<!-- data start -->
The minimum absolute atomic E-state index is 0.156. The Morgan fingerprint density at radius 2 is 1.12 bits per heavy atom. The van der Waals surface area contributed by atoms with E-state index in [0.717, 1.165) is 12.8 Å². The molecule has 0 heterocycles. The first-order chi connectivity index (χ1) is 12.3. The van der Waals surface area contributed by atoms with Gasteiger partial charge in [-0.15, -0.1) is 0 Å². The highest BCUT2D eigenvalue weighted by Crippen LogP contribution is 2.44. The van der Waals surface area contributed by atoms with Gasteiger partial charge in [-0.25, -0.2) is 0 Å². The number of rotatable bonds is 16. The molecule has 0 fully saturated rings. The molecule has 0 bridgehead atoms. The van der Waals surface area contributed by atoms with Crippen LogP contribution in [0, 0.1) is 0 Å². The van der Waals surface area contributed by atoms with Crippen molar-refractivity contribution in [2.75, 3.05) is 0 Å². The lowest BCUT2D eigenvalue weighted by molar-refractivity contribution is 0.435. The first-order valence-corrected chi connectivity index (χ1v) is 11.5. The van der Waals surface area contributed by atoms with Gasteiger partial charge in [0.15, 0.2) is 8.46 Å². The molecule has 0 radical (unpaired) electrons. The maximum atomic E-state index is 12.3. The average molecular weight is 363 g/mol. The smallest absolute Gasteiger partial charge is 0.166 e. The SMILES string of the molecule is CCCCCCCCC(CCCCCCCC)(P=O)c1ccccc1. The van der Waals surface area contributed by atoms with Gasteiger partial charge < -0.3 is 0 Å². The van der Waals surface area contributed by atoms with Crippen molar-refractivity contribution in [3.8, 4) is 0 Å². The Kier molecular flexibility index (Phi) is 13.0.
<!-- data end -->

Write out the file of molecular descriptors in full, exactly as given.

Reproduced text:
The minimum absolute atomic E-state index is 0.156. The Morgan fingerprint density at radius 2 is 1.12 bits per heavy atom. The van der Waals surface area contributed by atoms with E-state index in [0.717, 1.165) is 12.8 Å². The molecule has 0 heterocycles. The first-order chi connectivity index (χ1) is 12.3. The van der Waals surface area contributed by atoms with Gasteiger partial charge in [-0.15, -0.1) is 0 Å². The highest BCUT2D eigenvalue weighted by Crippen LogP contribution is 2.44. The van der Waals surface area contributed by atoms with Gasteiger partial charge in [-0.25, -0.2) is 0 Å². The number of rotatable bonds is 16. The molecule has 0 fully saturated rings. The molecule has 0 bridgehead atoms. The van der Waals surface area contributed by atoms with Crippen LogP contribution in [0, 0.1) is 0 Å². The van der Waals surface area contributed by atoms with Crippen molar-refractivity contribution in [2.75, 3.05) is 0 Å². The lowest BCUT2D eigenvalue weighted by molar-refractivity contribution is 0.435. The first-order valence-corrected chi connectivity index (χ1v) is 11.5. The van der Waals surface area contributed by atoms with Gasteiger partial charge in [0.15, 0.2) is 8.46 Å². The molecule has 0 radical (unpaired) electrons. The maximum atomic E-state index is 12.3. The average molecular weight is 363 g/mol. The smallest absolute Gasteiger partial charge is 0.166 e. The SMILES string of the molecule is CCCCCCCCC(CCCCCCCC)(P=O)c1ccccc1. The van der Waals surface area contributed by atoms with Gasteiger partial charge < -0.3 is 0 Å². The van der Waals surface area contributed by atoms with Crippen molar-refractivity contribution in [3.8, 4) is 0 Å². The Kier molecular flexibility index (Phi) is 13.0.